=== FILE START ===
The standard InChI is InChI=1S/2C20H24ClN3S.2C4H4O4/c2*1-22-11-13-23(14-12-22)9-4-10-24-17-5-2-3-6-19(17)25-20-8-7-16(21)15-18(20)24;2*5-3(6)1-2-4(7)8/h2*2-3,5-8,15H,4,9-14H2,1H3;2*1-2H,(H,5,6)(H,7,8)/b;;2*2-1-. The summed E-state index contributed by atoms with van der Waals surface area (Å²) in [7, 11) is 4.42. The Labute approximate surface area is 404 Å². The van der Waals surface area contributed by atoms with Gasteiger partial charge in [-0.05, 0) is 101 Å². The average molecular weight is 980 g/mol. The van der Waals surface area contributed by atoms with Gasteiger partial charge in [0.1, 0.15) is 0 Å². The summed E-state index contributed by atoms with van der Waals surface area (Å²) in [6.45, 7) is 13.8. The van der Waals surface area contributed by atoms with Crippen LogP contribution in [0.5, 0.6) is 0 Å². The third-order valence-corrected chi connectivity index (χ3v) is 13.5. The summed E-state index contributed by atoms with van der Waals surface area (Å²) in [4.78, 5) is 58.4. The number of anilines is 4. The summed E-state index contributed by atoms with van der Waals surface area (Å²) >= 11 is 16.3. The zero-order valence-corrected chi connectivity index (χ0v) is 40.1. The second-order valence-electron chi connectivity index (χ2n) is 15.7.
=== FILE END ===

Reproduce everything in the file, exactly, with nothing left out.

The standard InChI is InChI=1S/2C20H24ClN3S.2C4H4O4/c2*1-22-11-13-23(14-12-22)9-4-10-24-17-5-2-3-6-19(17)25-20-8-7-16(21)15-18(20)24;2*5-3(6)1-2-4(7)8/h2*2-3,5-8,15H,4,9-14H2,1H3;2*1-2H,(H,5,6)(H,7,8)/b;;2*2-1-. The summed E-state index contributed by atoms with van der Waals surface area (Å²) in [7, 11) is 4.42. The Labute approximate surface area is 404 Å². The van der Waals surface area contributed by atoms with Gasteiger partial charge in [-0.05, 0) is 101 Å². The average molecular weight is 980 g/mol. The van der Waals surface area contributed by atoms with Gasteiger partial charge in [0.1, 0.15) is 0 Å². The summed E-state index contributed by atoms with van der Waals surface area (Å²) in [6.45, 7) is 13.8. The van der Waals surface area contributed by atoms with Crippen LogP contribution in [0.5, 0.6) is 0 Å². The third-order valence-corrected chi connectivity index (χ3v) is 13.5. The summed E-state index contributed by atoms with van der Waals surface area (Å²) in [4.78, 5) is 58.4. The number of anilines is 4. The summed E-state index contributed by atoms with van der Waals surface area (Å²) >= 11 is 16.3. The zero-order valence-corrected chi connectivity index (χ0v) is 40.1. The second-order valence-electron chi connectivity index (χ2n) is 15.7.